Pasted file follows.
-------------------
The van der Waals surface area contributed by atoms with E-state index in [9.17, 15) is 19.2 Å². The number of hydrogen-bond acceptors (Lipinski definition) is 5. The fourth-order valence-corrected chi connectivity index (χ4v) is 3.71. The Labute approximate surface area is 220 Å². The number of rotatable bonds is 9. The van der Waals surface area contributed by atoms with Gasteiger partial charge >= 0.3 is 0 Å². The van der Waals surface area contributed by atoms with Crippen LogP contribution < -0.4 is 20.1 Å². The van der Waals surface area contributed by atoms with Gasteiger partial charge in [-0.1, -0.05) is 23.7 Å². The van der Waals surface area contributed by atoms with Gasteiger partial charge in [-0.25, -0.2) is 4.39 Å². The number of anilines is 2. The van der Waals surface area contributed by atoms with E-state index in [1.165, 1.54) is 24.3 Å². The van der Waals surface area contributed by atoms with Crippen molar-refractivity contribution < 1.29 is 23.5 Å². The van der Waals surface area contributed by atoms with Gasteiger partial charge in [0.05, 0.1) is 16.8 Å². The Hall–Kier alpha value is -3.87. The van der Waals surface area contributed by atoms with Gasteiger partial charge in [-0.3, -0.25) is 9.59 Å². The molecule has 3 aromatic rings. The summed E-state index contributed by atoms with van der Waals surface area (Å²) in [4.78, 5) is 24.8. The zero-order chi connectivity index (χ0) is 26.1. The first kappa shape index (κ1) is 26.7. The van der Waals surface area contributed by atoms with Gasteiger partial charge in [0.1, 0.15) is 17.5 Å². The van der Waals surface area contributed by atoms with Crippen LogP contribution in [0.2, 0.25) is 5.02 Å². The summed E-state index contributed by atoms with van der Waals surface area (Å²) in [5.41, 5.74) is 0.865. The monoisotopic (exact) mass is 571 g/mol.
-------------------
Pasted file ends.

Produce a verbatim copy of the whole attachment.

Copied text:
The van der Waals surface area contributed by atoms with E-state index in [9.17, 15) is 19.2 Å². The number of hydrogen-bond acceptors (Lipinski definition) is 5. The fourth-order valence-corrected chi connectivity index (χ4v) is 3.71. The Labute approximate surface area is 220 Å². The number of rotatable bonds is 9. The van der Waals surface area contributed by atoms with Gasteiger partial charge >= 0.3 is 0 Å². The van der Waals surface area contributed by atoms with Crippen LogP contribution < -0.4 is 20.1 Å². The van der Waals surface area contributed by atoms with Gasteiger partial charge in [-0.1, -0.05) is 23.7 Å². The van der Waals surface area contributed by atoms with Gasteiger partial charge in [-0.25, -0.2) is 4.39 Å². The number of anilines is 2. The van der Waals surface area contributed by atoms with E-state index in [1.165, 1.54) is 24.3 Å². The van der Waals surface area contributed by atoms with Crippen molar-refractivity contribution < 1.29 is 23.5 Å². The van der Waals surface area contributed by atoms with Gasteiger partial charge in [0.05, 0.1) is 16.8 Å². The Hall–Kier alpha value is -3.87. The van der Waals surface area contributed by atoms with Gasteiger partial charge in [-0.3, -0.25) is 9.59 Å². The molecule has 3 aromatic rings. The summed E-state index contributed by atoms with van der Waals surface area (Å²) in [4.78, 5) is 24.8. The zero-order chi connectivity index (χ0) is 26.1. The first kappa shape index (κ1) is 26.7. The van der Waals surface area contributed by atoms with Gasteiger partial charge in [0.1, 0.15) is 17.5 Å². The van der Waals surface area contributed by atoms with Crippen LogP contribution in [0.2, 0.25) is 5.02 Å². The summed E-state index contributed by atoms with van der Waals surface area (Å²) in [5.41, 5.74) is 0.865. The monoisotopic (exact) mass is 571 g/mol.